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'nother axe for your info.

Discussion in 'Axe, Tomahawk, & Hatchet Forum' started by kronckew, Dec 7, 2014.

  1. kronckew

    kronckew Basic Member Basic Member

    Aug 17, 2003
    late 19c. early 20c. french fire axe. copied from the french 1833 model naval boarding axe.
    major difference is that it does not have the port side metal belt clip

    670 grams, Length OA 17in or 42cm., across the head 19cm.
    marked "A Giroult" with the word "DEPOSEE", french for 'registered'. (trademark)

    It's a rare French fire axe from around 1900 - a direct descendant of the Boarding axe that it closely resembles.
    It may even have gone to sea as a fire axe in the military but it came after the age of sail.

    A. Giroult from Paris operated from approx 1870 - 1930 supplying helmets, buttons, uniforms and equipment
    to the French fire brigade and the military and sold some swords as well.

    View attachment 495177 View attachment 495178 View attachment 495179
  2. DanTheKnifeMan


    May 10, 2014
    Very cool kron :) is that a metal sleeve around the neck of the handle?
  3. kronckew

    kronckew Basic Member Basic Member

    Aug 17, 2003
    no, they are languets, steel strips that go up either side to strengthen & protect the haft if you miss & over strike the target. they are held by two rivets thru the haft, go up thru the eye and are bent back away from the haft end into recesses, to hold the head on. french axes had the languets fore & aft, british on the sides. here's my not so rare british equivalent.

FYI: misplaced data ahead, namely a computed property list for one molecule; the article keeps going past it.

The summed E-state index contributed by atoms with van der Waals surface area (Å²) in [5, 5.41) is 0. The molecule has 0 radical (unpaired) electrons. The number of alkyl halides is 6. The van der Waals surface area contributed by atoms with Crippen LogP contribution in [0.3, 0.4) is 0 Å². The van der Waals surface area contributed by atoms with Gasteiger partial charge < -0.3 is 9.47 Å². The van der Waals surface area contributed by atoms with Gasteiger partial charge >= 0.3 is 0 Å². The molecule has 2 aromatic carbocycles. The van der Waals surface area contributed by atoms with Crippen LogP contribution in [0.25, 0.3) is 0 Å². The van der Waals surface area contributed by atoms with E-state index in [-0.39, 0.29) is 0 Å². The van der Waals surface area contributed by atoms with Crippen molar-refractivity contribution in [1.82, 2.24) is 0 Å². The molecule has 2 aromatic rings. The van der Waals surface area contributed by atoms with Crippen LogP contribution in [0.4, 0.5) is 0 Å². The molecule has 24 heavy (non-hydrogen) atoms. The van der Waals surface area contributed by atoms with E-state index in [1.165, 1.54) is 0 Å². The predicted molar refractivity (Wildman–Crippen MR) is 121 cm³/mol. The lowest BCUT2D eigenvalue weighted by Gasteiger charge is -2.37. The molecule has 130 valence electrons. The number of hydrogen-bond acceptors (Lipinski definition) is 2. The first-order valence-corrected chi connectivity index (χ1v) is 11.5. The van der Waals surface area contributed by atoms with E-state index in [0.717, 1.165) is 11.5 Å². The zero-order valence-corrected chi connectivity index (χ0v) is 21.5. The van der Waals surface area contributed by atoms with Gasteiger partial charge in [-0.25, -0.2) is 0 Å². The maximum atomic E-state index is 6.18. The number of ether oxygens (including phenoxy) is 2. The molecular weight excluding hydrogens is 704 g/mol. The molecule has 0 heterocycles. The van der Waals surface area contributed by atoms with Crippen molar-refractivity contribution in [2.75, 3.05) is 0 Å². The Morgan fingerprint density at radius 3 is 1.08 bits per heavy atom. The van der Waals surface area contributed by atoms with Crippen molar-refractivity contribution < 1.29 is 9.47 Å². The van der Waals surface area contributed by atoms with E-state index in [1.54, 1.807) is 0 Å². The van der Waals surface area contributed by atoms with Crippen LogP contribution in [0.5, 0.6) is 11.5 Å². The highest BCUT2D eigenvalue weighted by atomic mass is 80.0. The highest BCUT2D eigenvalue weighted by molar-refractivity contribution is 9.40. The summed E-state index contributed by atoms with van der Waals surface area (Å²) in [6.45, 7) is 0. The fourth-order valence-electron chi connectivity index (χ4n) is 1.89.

View attachment 495192
  4. DarthTaco123


    Mar 28, 2013
    I'd think the French languets would work better for overstrikes, although the side languets could be used to parry. Languets all around I say!
  5. DanTheKnifeMan


    May 10, 2014
    Ah, that's interesting, I would have thought they'd only put them on the front or all the way around, but I didn't design it so I wouldn't know better haha
  6. kronckew

    kronckew Basic Member Basic Member

    Aug 17, 2003
    exactly. the brits were more bellicose. the french & the rest of europe drive on the right. established in the middle ages, it keeps roads more peaceful as your weapon hand is on the wrong side for engaging a traveller coming in the other direction. tyhe brits drive on the left so your weapon hand is in the middle of the road close enough to attack or defend. same with the brit/french boarding axes where brits thought about using it as a weapon so the languets favour parrying or preventing the haft being cut.the french favour it's main use, which was to clear wreckage or act as a entry tool.

    many medieval pole arms, halberds, partisans, war hammers, poll axes, etc had 4 languets, front-back and on the sides. here's one from so. europe circa 1440 (not mine)

    View attachment 495347

    other's, usually one handed horseman's, had long eye sockets that extended down to serve the same function, or even solid or tubular steel hafts like this dolchstreithammer i got from van helsing's lady-friend anna valerious. (this one IS mine ;))

    View attachment 495348

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